We deliver all the cues to the dub stage in 5-channel surround stems. A big action cue can easily have ten different splits, so that means it will be fifty tracks wide! This level of splits is common for a feature film, but pretty rare in television. However, it's the only way to truly be prepared for anything that the producers throw at you during a dub.

You've explored different types of music on the show: Middle Eastern, traditional Irish, European Classical, Americana, among others. Is there a culture whose music you would like to explore in the fourth season, either as a recurring color or as a standalone, episodic score?

I don't really know yet. I try not to get my heart set on anything in particular, because I have to wait and see what direction the show takes...

Where is the show headed musically in season 4?

... and it's a bit too early in the season to really know yet. I'm only a few shows in so far. The fourth and final season will certainly bring back many major themes from previous seasons, and I'm sure will introduce new ones as well.

What about the upcoming "Razor"? Anything you can tell us about it from a musical standpoint?

When I first heard that "Razor" would be a film about Admiral Cain's back-story, I was hoping to use the opportunity to bring back some of the musical oddities from "Pegasus," the episode that first introduced her character. However, when I saw the film, I realized that it actually centers on Kendra Shaw, a completely new character. So, I ended up writing a theme for Kendra's story, although there are many recurring themes from throughout the series (including a tip-of-the-hat to Stu Phillips' original theme from the classic series).

You were involved in the restoration of Elmer Bernstein's long-lost score to Kings of the Sun. What did you learn from that project?

I learned a lot. Elmer's sketches were totally complete. By orchestrating them, you're basically a glorified copyist. Sketches like that are a lost art, since very few composers today work with pencil and paper the way he did.

What was it like working with Elmer Bernstein? Is there a particular anecdote that you remember that you would say pretty much sums up the kind of man he was?

He was too remarkable a person to be summed up, I must say. Working with him was a remarkable chapter of my life and he was an incredible musical, as well as personal, hero to me.

Who are your influences as a composer? Do you listen to a lot of "world music"?

I listen to world music when I'm researching, especially for Galactica, but generally not when I'm driving around in my car. My influences as a film composer are Jerry Goldsmith, Bernard Herrmann, and Elmer Bernstein, and I'm also very influenced by the works of Debussy and Ravel.

Have you decided on an approach to scoring the upcoming Sarah Connor Chronicles? Will you revive Brad Fiedel's anthemic theme?

Brad Fiedel's theme is limited to a brief appearance during the Main Title card, for financial reasons. However, the score for the series is very much inspired by the tone of his first two Terminator scores. I am confident that Terminator fans will be thrilled with the show and the score.

In closing and since you might never make it to James Lipton's Actors Studio, I will give you the opportunity to realize a fantasy of a great many people. I would like to ask you ten questions adapted from Bernard Pivot's questionnaire from Apostrophes and Bouillon de culture. Ready? What is your favorite melody?

Wow, very tough question. The theme from To Kill a Mocking Bird is the first one that springs to mind.

What is your least favorite melody?

Beethoven's Für Elise is a great little ear-worm, but when it gets stuck in my head, the first two notes just end up repeating over and over and over and over...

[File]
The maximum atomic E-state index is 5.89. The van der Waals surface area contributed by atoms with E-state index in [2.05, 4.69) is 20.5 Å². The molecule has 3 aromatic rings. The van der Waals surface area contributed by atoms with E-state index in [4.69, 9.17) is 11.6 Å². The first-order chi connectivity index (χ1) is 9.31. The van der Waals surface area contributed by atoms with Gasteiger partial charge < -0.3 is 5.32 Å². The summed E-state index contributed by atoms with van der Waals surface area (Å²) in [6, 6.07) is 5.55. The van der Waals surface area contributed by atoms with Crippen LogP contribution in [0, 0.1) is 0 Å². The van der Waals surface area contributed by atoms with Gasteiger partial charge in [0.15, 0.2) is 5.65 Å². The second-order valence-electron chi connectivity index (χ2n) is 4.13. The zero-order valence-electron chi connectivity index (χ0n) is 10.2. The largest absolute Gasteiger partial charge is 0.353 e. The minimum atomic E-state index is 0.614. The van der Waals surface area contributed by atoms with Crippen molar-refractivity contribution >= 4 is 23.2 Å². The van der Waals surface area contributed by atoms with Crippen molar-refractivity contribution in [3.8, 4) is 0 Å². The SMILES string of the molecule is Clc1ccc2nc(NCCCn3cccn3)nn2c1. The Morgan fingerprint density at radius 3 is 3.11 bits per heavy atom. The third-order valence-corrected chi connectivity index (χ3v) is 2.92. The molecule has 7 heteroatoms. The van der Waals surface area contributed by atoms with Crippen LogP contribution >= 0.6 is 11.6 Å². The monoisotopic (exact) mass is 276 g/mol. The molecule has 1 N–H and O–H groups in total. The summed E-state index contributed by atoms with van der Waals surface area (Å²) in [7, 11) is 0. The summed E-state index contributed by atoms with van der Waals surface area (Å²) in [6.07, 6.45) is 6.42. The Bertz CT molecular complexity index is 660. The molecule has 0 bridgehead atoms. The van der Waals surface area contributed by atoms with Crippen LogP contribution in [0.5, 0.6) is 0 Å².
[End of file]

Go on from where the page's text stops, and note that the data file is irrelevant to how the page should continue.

What turns you on as a composer?

That moment when you've finished writing a piece and realize that you've composed something better than you've ever written before (this happens very rarely, I might add).

What turns you off?

That moment when you've finished writing a piece and realize that it's total crap.

What is your favorite musical symbol?

I like the notation for Accordion stops, since nobody knows what the hell they mean.

What musical sound do you love?

I'm partial to augmented triads and half-diminished chords (it's all that Debussy and Ravel on the brain).

What musical sound do you hate?

Sampled orchestra sounds... though I'd rarely call them "musical".

What profession other than your own would you like to attempt?

This is hypothetical, right? Because I'm pretty happy writing music for spaceships and robots. However, if for some reason I couldn't write music anymore, I'd love to have a job that let me see the world. You don't get any time to travel while scoring a TV series.

What profession would you not like to do?

I could never teach little kids. I have a tremendous amount of respect for people that can pull this off.

And if Heaven exists, what cue from a score of yours would you like to hear when you arrive at the Pearly Gates?

At this point in my career, I don't think I've yet written that piece. I've got a long way to go still.


Compilation albums of Bear's music from the first three seasons of Battlestar Galactica are currently available from La-La Land Records. The Galactica movie "Razor" will premiere on the Sci-Fi Channel November 24th, but fans in select cities already had a chance to see it on the big screen this past November 12th. An unrated and extended cut of the movie will go on sale on December 4th. The fourth and final season of the science fiction drama is currently slated to premiere in April of 2008. The second season of the Sci-Fi Channel's Eureka, with music by Bear McCreary, finished its run in October, but a third season has been announced for the summer of 2008. A first-season, three-disc DVD set is currently available from Universal Studios. Finally, The Sarah Connor Chronicles, a continuation of the Terminator movie franchise, will debut on Fox on January 14th and will also boast a score by Bear McCreary.

For in-depth information on the episodic scores of the third season of Battlestar Galactica (including a five-part detailed look at the themes of the show), be sure to check out Bear's blog at www.bearmccreary.com. Behind-the-scenes comments on each season four episode should resume when the show continues in April.

Special thanks to Dan Goldwasser.